Michael and I walked down to the river front park in Williamsburg to see what we could see. I took my trusty little digital camera, and here is what we saw.
The contrast between darkened Lower Manhattan and the rest of the city was stark.
This is the third day of the Hurricane Sandy blackout going into a 4th. This is a major hardship for thousands of people, but especially for elderly shut-ins in the housing projects on the Lower East Side. Not only are all the lights out (it gets pitch dark in the hallways of these buildings, I speak from experience), but the elevators are out, and in buildings over 6 floors, there is no running water, no toilets. Tall buildings require pumps to move water through the plumbing, and when the electricity goes out, so do the pumps.
Food is starting to become a major problem in Lower Manhattan. There is no refrigeration and no deliveries. All but the hardiest delis and bodegas are closed. Those few that are open don't have much to sell and are only taking cash. Restaurants and diners are closed. Most perishable food has spoiled by now. So, there are now large efforts, both public and private, to get food and fresh drinking water into Lower Manhattan.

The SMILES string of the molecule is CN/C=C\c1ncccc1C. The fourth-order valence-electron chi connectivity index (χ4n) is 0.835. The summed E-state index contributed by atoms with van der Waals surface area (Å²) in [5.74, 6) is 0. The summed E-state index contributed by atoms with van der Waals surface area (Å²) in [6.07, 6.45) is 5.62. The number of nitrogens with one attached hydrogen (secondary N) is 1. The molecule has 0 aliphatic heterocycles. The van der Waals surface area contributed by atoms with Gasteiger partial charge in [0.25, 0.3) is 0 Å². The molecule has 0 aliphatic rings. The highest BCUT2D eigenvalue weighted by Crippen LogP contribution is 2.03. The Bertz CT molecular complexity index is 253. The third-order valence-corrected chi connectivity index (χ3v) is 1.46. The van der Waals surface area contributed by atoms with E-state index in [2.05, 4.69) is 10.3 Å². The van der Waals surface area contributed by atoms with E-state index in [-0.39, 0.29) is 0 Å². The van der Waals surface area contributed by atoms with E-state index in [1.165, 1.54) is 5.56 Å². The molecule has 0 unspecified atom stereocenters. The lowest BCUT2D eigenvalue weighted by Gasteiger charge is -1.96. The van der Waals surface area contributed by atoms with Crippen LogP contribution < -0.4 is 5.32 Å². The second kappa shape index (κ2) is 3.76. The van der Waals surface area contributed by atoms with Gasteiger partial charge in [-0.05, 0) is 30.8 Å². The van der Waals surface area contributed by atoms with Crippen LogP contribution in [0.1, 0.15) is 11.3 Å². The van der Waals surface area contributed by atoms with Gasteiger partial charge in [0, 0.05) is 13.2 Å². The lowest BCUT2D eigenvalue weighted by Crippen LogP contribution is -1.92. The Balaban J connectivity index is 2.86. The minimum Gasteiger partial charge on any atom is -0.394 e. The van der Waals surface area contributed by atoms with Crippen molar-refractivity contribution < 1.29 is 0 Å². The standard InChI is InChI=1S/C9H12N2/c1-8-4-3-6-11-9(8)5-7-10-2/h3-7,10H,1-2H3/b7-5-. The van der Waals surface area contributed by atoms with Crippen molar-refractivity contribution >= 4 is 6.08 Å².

I have a lot of friends who live in Lower Manhattan, and I'm slowly hearing from all of them. Some have left to stay with friends and relatives for the duration. Others are staying, and are determined to tough it out. So far as I know, there has been no looting in Manhattan, though blacked out Coney Island suffered some looting. People are looking out for each other, especially for their elderly neighbors.
After this crisis, after the 2003 Blackout, and especially after September 11th, I agree more and more with Albert Camus' conclusion that ordinary people are better than the experts claim. This most nakedly Social Darwinist of all cities ("New York, Where the Weak are Killed and Eaten" said a tee shirt I saw years ago) can really pull together in times of crisis.